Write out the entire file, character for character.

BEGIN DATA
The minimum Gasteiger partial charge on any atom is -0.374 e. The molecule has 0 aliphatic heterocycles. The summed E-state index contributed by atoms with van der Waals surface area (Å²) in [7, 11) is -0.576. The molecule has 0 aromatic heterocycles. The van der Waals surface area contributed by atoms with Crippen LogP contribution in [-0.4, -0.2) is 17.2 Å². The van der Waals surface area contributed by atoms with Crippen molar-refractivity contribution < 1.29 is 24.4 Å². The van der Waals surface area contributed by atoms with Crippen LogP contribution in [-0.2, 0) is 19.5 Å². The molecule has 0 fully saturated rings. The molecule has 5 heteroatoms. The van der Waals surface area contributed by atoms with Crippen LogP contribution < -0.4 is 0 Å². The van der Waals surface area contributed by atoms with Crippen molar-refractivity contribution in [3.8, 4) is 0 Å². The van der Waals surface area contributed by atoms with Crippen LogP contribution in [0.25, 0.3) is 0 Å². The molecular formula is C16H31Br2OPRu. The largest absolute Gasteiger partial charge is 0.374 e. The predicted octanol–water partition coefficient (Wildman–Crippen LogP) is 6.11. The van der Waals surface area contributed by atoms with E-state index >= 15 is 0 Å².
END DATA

The minimum Gasteiger partial charge on any atom is -0.374 e. The molecule has 0 aliphatic heterocycles. The summed E-state index contributed by atoms with van der Waals surface area (Å²) in [7, 11) is -0.576. The molecule has 0 aromatic heterocycles. The van der Waals surface area contributed by atoms with Crippen LogP contribution in [-0.4, -0.2) is 17.2 Å². The van der Waals surface area contributed by atoms with Crippen molar-refractivity contribution < 1.29 is 24.4 Å². The van der Waals surface area contributed by atoms with Crippen LogP contribution in [-0.2, 0) is 19.5 Å². The molecule has 0 fully saturated rings. The molecule has 5 heteroatoms. The van der Waals surface area contributed by atoms with Crippen LogP contribution < -0.4 is 0 Å². The van der Waals surface area contributed by atoms with Crippen molar-refractivity contribution in [3.8, 4) is 0 Å². The van der Waals surface area contributed by atoms with Crippen LogP contribution in [0.25, 0.3) is 0 Å². The molecular formula is C16H31Br2OPRu. The largest absolute Gasteiger partial charge is 0.374 e. The predicted octanol–water partition coefficient (Wildman–Crippen LogP) is 6.11. The van der Waals surface area contributed by atoms with E-state index >= 15 is 0 Å².